A rabbi I know is frequently asked to speak about Judaism to classes in Catholic schools. “If you don’t believe in the divinity of Christ,” they sometimes ask, “what does that do to your understanding of the Trinity?” That Jews have no concept of God as Trinity amazes the students; and their amazement continues to amaze the rabbi.
This reciprocal puzzlement can serve as a reminder that the Christian doctrine of the Holy Trinity is not a matter of reasoning, nor even a matter of revelation to be found in the Hebrew Bible. Our sense of God as triune is a doctrine that came from reflecting on God’s revelation in the life, death, and resurrection of Jesus, who is called Christ and Lord only by Christians. Claiming a divine Christ raised the challenge of integrating that claim with the oneness of the God of Israel.
If it is the Christian experience of Jesus that gave rise to the teaching on the Trinity, then the only way even to begin to understand the doctrine is to reflect on the experience that prompted it. This Sunday’s reading from Romans provides a fine entrance into such reflection.
The cutting from Romans 5 gives us a privileged glimpse into the heart of St. Paul’s understanding of Christian life and faith. Paul writes to the Roman Christians for several purposes. He wants to demonstrate his way of teaching the faith and to help ease tensions arising naturally from the fact that the Christian community of Rome is comprised of people from two diverse and sometimes mutually hostile backgrounds—Gentile and Jewish. Up to this point in the letter, he has argued that all of them—Jew and Gentile alike—needed the gift of God that came in Christ Jesus; and, that Jew and Gentile alike, had all come into that new relationship with the Creator through the kind of faith modeled by Abraham, who trusted that God could bring life out of sterility.
At the point of today’s reading, Paul begins a four-chapter section in which he rehearses some of his favorite ways of describing the transformation they have all experienced as baptized and believing Christians. He describes this, for instance, as moving from sinful solidarity with Adam to life-giving solidarity with the new Adam, Jesus, or as moving from death to a new life, or as like being adopted slaves who gain a new family and an astounding inheritance as children of God.
Here, in Romans 5:1-5, Paul gives his resume of the Christian experience. Without fear of being presumptuous or misunderstood, Paul can assert that he and his readers are people who have peace with God. When we read “peace” in Paul we should think shalom, which means not simply the absence of strife or guilt but the fullness of shared covenant life in relationship with the Creator. Paul uses language from his Jewish heritage to describe what he has come to see as the fulfillment of that heritage. He adds that this new realization of life with God has been enabled by “our Lord Jesus Christ.”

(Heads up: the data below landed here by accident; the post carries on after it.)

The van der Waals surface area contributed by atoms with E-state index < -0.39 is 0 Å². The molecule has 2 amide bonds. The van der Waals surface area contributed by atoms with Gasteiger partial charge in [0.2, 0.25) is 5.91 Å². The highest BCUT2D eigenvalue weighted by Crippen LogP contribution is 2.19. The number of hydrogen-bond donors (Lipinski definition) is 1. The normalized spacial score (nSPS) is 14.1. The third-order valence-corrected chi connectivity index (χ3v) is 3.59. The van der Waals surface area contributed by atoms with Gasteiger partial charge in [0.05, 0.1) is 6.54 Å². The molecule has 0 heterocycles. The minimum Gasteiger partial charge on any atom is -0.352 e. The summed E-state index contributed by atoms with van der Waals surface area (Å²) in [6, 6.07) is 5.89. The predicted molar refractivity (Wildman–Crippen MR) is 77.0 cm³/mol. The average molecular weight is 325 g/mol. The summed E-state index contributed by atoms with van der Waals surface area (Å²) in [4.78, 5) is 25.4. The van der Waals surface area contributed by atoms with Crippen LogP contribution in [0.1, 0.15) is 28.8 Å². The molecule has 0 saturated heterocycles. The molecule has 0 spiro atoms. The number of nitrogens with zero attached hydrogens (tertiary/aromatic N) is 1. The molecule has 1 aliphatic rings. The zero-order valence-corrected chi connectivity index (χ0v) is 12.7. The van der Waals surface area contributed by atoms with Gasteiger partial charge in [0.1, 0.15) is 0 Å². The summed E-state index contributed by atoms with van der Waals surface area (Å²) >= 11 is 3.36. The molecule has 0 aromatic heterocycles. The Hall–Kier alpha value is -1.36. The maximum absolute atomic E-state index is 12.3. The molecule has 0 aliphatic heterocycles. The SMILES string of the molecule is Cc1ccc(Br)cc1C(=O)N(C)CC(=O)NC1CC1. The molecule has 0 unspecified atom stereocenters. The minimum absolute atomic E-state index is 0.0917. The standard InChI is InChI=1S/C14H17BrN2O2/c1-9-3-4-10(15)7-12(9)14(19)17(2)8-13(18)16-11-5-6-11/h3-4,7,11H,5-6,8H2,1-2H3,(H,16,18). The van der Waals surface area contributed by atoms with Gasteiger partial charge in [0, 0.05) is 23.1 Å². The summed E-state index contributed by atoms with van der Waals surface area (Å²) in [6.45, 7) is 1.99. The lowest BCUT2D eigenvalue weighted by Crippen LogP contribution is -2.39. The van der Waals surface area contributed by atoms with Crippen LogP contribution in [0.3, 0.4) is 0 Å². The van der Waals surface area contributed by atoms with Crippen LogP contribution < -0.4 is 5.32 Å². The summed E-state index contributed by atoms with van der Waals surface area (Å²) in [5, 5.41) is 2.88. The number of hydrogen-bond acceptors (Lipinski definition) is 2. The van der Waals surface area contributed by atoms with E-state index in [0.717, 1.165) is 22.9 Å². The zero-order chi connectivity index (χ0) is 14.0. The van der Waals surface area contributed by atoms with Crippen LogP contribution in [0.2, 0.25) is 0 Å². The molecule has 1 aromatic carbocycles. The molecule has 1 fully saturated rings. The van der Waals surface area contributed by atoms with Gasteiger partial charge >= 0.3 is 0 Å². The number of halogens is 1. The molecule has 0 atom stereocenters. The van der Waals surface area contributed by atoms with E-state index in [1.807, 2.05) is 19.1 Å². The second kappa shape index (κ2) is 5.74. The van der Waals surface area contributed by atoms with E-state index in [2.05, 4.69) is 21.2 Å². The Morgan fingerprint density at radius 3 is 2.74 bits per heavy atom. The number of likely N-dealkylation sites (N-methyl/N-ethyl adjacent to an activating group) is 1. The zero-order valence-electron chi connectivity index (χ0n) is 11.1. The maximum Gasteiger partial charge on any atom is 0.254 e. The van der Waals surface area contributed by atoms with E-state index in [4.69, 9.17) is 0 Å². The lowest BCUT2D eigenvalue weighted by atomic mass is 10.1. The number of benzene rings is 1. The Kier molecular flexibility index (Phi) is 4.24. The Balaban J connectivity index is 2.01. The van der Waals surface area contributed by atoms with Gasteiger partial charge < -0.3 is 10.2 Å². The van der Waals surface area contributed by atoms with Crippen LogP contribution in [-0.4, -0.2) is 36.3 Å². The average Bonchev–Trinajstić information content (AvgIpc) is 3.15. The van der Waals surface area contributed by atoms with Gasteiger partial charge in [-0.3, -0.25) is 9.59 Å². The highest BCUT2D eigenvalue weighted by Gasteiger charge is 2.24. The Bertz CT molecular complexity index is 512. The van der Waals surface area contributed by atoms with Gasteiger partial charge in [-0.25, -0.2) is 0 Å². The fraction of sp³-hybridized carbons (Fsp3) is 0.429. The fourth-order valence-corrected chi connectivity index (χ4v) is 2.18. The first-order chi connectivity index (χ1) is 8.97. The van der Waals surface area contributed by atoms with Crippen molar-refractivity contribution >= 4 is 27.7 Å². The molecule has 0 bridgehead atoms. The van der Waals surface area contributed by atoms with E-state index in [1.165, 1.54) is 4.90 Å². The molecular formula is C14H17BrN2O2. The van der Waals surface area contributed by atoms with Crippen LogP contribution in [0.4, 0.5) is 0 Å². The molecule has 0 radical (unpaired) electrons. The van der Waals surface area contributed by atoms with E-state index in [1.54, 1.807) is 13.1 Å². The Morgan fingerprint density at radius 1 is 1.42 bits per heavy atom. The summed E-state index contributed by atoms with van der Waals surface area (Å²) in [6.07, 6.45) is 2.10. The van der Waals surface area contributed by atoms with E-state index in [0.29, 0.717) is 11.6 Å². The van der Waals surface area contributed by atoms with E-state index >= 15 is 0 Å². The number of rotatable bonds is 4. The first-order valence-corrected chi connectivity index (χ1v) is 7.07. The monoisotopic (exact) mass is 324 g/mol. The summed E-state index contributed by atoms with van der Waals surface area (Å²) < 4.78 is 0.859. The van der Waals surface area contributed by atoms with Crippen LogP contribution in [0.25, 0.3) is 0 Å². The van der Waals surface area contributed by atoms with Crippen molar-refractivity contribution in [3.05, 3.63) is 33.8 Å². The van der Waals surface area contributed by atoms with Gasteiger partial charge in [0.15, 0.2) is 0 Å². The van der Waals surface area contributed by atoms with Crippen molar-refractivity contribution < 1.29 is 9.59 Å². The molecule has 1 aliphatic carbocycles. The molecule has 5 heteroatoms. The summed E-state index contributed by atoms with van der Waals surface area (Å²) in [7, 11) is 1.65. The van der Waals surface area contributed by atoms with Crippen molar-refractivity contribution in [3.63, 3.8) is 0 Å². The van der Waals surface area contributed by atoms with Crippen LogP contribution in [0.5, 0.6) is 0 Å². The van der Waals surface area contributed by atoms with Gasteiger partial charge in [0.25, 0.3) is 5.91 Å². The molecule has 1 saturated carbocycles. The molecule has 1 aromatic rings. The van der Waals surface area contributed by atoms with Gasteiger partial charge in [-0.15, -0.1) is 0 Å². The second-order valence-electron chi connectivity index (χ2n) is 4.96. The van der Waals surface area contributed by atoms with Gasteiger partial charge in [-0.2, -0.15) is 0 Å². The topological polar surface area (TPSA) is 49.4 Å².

That is the creed in a nutshell: Paul knows that, with the Roman Christians, he claims the Galilean Jesus of Nazareth is the long-awaited Messiah of his people, and, leaping beyond his past Jewish expectations, this Jesus is worthy of the divine title “Lord.”
He writes, “through whom we have gained access by faith to this grace in which we stand, and we boast in hope of the glory of God.” This shalom in Christ Jesus has a future. The death and resurrection of Jesus founds a hope of sharing in the very glory of God. Meanwhile, this relationship sustains us in the midst of the hard stuff of life: “we even boast of our afflictions, knowing that affliction produces endurance, and endurance proven character, and proven character hope, and hope does not disappoint, because the love of God has been poured out into our hearts through the holy Spirit that has been given to us.” “Love of God” here is not our love of God but God’s love of us.
There we have it—the seeds of the later full-blown doctrine of the Trinity rooted in experience. Like the cross, the sense of God as Trinity is “scandal to Jews and folly to Gentiles.” But for those who believe in Jesus as Messiah and Lord, the doctrine of God as three Persons is not mainly an intellectual puzzle but a necessary description of the experience of those who are enabled by faith to pray through the Son to the Father in the Holy Spirit.
Copyright © 2001, Dennis Hamm, SJ All rights reserved. Permission is hereby granted to reproduce for personal or parish use. Modification to text 2022.